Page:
Russian Alena Leonova is another pretty girl who needs to step up her game. I haven’t seen too much out of her that makes me lean one way or another, but post-Olympic years always seem to be the time for skaters like Alena to be the surprise. Russia’s about ready for a new world power, so I’m sure she’ll be working hard to climb her way up the world ladder.

American Rachel Flatt makes the top ten, ranking at #9. Rachel is a doll. She’s smart, funny, dedicated, and consistent. But she sometimes (well, most of the time) lacks the spark…maybe the sparkle…to pull off a standing-O type performance. She may skate very well this season. I just hope she finds a way to shine beyond the consistency and really let the programs sing. That said, she should be right up there through the Grand Prix season, in my opinion.

Filling out the top 10 is Kiira Korpi, followed by Kanako Murakami. I’m not hugely familiar with these two, so I’ll reserve judgment until I see them in their first Grand Prixs.

Mirai Nagasu is ranked #12, and for me, she’s one of the top candidates for a break-through year. All right, I know I’m more than a little biased because I adore her, but I really do believe she had the goods. With Frank Carroll on her side, she could be dynamite if she can get the technique down pat, and stop doubting herself. I am expecting big things from her, but only because I truly believe she’s World Champion material.

Two other Americans fall in behind Mirai: Ashley Wagner and Alissa Czisny. Wagner has potential to move up in the rankings. She had a good season, but unfortunately missed the Olympic team. She’ll be looking to make amends for that. Alissa….well, I love her. But I’m not sure she’s ever going to break through anymore than she did a few years back. She just doesn’t compete well under pressure, no matter how badly I want her to. We’ll see. Maybe she’ll prove me wrong.

Cynthia Phaneuf, Polina Shelepen, Elena Gedevanishvilli, and Ksenia Makarova, are next, and again are skaters who’ve had some success, but are looking for some consistency. Ksenia is a new Russian hope and I believe she has a great chance at having a good season.

Caroline Zhang and Fumie Suguri wrap up the top 20. These two skaters are on completely opposite ends of their careers, but strangely are facing similar mountains to climb this season. Caroline is to Mirai what Mao Asada is to Yu-Na Kim. Sort of, at least. They both came up about the same time, are good friends, but their careers have separated dramatically in the last season or so. Last year was a disaster for Caroline. I never felt like she was really enjoying skating. Now, with a new coach, she’ll try to redeem herself and gain back the momentum she had that lead everyone to believe she was the biggest hope for a return of American dominance in ladies skating.

Fumie on the other hand, has had her day in the sun. She’s been the warrior that paved the way for the multitude of Japanese stars, yet, along the way, she’s kind of been left behind. Every year people expect her to retire, but every year she decides she wants to train a little more, compete a little longer. She just loves it. And, like Caroline, she’s going to want to prove she’s still got it. Last I heard she was having trouble getting the funding she needed to continue to skate, so we’ll see if she ends up on the world scene for another season or not.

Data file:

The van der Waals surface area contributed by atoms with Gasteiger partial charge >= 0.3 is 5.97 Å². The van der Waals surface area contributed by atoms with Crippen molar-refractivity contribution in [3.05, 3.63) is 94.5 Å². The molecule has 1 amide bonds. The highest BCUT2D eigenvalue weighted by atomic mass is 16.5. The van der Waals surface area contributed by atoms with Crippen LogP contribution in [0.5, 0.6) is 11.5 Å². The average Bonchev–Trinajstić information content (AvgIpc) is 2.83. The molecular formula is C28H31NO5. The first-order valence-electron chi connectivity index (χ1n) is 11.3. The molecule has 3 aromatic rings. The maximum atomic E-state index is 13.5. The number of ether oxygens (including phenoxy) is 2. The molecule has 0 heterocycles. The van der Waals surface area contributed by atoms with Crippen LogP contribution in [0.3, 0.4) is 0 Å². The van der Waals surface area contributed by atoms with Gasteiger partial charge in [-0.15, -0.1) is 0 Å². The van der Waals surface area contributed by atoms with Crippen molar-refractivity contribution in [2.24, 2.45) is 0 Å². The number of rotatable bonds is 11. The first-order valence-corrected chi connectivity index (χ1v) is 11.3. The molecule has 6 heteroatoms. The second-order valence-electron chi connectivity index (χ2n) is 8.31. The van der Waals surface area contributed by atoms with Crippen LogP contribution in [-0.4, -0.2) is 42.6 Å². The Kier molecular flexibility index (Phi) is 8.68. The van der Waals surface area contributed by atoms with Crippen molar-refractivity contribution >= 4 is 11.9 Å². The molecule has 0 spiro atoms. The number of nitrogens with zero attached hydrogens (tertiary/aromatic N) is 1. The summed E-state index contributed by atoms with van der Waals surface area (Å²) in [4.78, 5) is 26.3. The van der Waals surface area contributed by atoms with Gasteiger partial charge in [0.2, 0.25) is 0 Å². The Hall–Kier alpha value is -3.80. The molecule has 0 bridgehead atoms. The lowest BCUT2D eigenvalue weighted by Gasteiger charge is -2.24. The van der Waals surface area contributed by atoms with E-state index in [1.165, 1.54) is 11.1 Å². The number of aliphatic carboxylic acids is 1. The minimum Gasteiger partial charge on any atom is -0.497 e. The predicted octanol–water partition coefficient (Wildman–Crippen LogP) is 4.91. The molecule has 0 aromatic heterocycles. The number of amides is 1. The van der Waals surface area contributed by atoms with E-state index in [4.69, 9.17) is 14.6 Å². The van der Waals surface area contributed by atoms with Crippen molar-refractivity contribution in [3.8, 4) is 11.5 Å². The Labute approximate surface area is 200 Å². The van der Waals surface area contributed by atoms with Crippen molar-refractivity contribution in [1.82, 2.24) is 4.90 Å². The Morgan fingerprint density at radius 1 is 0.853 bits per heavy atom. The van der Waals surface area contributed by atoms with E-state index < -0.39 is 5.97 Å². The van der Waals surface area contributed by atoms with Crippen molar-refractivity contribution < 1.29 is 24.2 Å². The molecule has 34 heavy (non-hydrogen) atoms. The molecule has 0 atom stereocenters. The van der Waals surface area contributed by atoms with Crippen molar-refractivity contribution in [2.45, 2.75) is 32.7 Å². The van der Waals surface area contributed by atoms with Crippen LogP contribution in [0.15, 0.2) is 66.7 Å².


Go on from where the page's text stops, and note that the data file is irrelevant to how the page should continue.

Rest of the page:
Phew! That was a lot of analyzing. But it’s got me all worked up for the Grand Prix to start. Did you notice it’s September? That means less than 2 months till the first Senior Grand Prix gets underway!

Next time we’ll talk about the top 20 men…which could be very interesting.

Until then…

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Oh, the drama! August 26, 2010

So, I’m sitting here, sipping my morning cup of joe, flipping back and forth between the Today Show and “My Fair Wedding with David Tutera” (Don’t judge…) and checking up on the latest stats from this week in skating, and I’m realizing I may need more time.

What a week, eh?

If you haven’t heard all the news, no worries – I’m here to save the day! And if you have heard, well, get ready to “hear” again, and then chime in with your own thoughts. Sound good? Okay. Here we go.

Pre-season drama part 1:

*National Champs and Olympic team members Caydee Denney and Jeremy Barrett jump ship from the coaching staff of Jim Peterson, Lyndon Johnston and Alison Smith to train in Coral Springs, Fla. with U.S. Pairs champion John Zimmerman and his wife, Italian star Silvia Fontana.

This is very interesting to me, for a couple of reasons.

First, this could be a GREAT move for Caydee and Jeremy. I love John Zimmerman and have a feeling his creativity could be fantastic for the young national champs. He certainly knows how to train, and he knows what it’s like to be among the best in the world. Caydee and Jeremy need to step it up if they want to be the American team who breaks into the top tier of the international elite. This might just be their staircase.

Second, I’m curious about the reasons for changing. Back at Nationals and at the Olympics in Vancouver, this team seemed beyond happy with their situation, overly complimentary of their coaches, and so proud of their up-and-coming status that led them to the Games. Yet, they weren’t about to be content with the status quo…they want to be the best, and I think this move shows that. It’s still curious to me as I wonder what that final straw was that led to the change.